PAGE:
Love of life, Jack London
Love of life
Jack London
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Love of Life is a short story by American writer Jack London , published in the United States in 1905, about the Canadian North. Abandoned by his companion in the frozen vastness of the Klondike, a wounded man nevertheless persists in moving forward. But soon, a new threat prowls in his tracks. A sick, skeletal wolf, just as hungry as he is...

Love of Life

by
Jack London


Love of life

“This out of all will remain —
They have lived and have tossed:
So much of the game will be gain,
Though the gold of the dice has been lost.”

They limped painfully down the bank, and once the foremost of the two men staggered among the rough-strewn rocks. They were tired and weak, and their faces had the drawn expression of patience which comes of hardship long endured.

They were heavily burdened with blanket packs which were strapped to their shoulders. Head-straps, passing across the forehead, helped support these packs. Each man carried a rifle.

They walked in a stooped posture, the shoulders well forward, the head still farther forward, the eyes bent upon the ground.

“I wish we had just about two of them cartridges that’s layin’ in that cache of ourn,” said the second man.

His voice was utterly and drearily expressionless. He spoke without enthusiasm; and the first man, limping into the milky stream that foamed over the rocks, vouchsafed no reply.

The other man followed at his heels. They did not remove their foot-gear, though the water was icy cold — so cold that their ankles ached and their feet went numb. In places the water dashed against their knees, and both men staggered for footing.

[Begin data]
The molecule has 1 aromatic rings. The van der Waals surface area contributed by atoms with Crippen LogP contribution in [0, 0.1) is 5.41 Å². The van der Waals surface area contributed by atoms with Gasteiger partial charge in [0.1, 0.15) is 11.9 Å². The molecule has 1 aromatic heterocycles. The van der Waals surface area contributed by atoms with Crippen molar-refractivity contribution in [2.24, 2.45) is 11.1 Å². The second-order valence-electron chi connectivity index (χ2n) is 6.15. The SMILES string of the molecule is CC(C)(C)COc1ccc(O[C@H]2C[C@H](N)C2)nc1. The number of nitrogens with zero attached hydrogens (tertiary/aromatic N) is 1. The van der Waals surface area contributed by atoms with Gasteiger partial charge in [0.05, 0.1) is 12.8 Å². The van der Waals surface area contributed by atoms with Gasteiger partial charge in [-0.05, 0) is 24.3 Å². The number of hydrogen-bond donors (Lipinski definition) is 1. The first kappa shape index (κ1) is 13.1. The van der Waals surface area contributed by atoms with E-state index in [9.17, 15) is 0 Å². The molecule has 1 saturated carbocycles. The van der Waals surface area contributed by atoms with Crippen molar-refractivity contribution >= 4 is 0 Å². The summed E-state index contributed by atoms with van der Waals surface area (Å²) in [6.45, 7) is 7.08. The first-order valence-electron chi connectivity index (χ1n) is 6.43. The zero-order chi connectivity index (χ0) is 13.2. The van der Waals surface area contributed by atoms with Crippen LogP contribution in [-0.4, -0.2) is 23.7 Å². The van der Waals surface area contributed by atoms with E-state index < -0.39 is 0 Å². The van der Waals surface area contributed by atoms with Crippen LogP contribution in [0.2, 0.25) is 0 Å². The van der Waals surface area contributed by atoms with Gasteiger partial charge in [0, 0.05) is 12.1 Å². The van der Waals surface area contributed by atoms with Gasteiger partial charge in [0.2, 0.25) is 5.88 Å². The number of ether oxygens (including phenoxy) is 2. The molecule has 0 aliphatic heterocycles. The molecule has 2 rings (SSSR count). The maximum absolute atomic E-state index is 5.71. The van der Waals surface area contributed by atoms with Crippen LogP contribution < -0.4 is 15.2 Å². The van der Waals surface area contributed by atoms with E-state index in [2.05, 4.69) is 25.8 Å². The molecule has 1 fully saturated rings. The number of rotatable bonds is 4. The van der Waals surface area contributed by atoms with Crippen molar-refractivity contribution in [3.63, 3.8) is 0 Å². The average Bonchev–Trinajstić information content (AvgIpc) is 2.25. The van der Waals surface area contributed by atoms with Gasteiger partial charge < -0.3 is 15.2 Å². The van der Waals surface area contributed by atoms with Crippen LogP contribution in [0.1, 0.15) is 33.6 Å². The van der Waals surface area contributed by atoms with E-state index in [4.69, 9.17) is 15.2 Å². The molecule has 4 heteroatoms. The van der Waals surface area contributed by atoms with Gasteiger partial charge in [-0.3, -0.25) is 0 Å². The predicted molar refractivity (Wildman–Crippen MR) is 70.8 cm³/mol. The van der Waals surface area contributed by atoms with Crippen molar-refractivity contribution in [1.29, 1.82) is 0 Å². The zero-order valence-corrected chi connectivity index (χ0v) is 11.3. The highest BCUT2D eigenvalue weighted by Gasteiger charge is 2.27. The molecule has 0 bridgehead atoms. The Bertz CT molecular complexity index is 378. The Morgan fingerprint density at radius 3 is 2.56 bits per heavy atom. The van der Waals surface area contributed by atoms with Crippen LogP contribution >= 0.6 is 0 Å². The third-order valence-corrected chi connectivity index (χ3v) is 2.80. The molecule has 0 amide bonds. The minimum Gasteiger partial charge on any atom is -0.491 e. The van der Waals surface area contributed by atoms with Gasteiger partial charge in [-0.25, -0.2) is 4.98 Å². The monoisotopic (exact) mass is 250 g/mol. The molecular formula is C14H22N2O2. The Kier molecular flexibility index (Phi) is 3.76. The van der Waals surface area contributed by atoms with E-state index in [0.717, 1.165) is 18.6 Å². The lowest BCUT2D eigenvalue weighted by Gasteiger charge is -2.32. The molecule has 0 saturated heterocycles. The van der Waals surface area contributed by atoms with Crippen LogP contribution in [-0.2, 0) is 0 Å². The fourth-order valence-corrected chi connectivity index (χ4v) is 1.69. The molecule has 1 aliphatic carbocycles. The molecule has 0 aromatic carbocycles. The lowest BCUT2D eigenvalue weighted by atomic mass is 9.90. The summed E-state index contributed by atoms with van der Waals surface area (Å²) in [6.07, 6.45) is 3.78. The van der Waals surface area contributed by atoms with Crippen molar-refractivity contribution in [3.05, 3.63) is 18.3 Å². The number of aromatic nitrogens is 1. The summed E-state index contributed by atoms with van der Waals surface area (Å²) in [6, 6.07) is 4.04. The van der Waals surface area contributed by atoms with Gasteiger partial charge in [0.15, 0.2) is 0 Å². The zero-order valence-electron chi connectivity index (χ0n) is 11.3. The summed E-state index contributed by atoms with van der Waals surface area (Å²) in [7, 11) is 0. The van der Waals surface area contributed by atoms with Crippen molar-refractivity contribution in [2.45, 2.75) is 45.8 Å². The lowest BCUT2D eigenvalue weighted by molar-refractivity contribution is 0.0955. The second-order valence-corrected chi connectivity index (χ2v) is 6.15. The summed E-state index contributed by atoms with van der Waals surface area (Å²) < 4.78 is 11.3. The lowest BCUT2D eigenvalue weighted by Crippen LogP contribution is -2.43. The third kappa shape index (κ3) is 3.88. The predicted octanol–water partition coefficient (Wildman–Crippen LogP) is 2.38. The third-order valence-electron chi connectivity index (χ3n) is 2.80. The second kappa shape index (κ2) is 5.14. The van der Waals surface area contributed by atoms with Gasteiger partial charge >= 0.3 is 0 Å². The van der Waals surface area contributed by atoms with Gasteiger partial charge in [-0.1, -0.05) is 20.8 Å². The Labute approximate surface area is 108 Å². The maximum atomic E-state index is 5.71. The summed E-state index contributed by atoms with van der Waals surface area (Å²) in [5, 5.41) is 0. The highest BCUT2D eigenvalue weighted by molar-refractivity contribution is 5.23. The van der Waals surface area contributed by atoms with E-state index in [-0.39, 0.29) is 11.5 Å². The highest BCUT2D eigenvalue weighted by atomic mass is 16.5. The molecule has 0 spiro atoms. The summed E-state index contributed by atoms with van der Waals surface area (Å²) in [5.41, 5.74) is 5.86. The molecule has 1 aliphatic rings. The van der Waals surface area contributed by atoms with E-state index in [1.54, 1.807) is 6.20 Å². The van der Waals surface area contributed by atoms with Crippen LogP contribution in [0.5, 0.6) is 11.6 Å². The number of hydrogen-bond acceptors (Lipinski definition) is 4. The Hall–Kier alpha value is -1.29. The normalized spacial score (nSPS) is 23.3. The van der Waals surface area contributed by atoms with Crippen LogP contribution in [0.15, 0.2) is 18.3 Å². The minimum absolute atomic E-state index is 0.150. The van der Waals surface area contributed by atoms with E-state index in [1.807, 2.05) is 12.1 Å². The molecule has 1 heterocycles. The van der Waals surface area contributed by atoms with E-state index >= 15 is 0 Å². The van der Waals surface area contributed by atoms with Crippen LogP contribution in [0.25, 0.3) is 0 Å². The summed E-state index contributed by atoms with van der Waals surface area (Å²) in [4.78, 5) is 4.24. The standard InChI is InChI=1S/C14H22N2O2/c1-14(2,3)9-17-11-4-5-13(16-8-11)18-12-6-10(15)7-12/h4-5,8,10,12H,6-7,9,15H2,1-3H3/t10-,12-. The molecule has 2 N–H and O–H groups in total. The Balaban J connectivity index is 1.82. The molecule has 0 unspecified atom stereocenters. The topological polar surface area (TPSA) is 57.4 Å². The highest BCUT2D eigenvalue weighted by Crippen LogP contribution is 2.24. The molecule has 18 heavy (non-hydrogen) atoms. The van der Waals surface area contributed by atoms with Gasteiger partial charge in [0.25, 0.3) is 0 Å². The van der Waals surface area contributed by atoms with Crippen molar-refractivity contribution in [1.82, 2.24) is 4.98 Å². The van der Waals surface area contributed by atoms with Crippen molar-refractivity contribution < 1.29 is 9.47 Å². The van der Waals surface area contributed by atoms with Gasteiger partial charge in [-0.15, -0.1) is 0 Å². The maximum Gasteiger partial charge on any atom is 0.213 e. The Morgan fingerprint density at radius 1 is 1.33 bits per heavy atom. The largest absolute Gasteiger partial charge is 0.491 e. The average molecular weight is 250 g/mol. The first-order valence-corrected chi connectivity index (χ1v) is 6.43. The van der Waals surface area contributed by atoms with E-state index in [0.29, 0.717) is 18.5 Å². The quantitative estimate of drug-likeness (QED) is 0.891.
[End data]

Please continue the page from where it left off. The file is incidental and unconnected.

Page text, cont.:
The man who followed slipped on a smooth boulder, nearly fell, but recovered himself with a violent effort, at the same time uttering a sharp exclamation of pain.

He seemed faint and dizzy and put out his free hand while he reeled, as though seeking support against the air. When he had steadied himself he stepped forward, but reeled again and nearly fell.

Then he stood still and looked at the other man, who had never turned his head.

The man stood still for fully a minute, as though debating with himself. Then he called out:

“I say, Bill, I’ve sprained my ankle.”

Bill staggered on through the milky water. He did not look around. The man watched him go, and though his face was expressionless as ever, his eyes were like the eyes of a wounded deer.

The other man limped up the farther bank and continued straight on without looking back.

The man in the stream watched him. His lips trembled a little, so that the rough thatch of brown hair which covered them was visibly agitated. His tongue even strayed out to moisten them.

“Bill!” he cried out.

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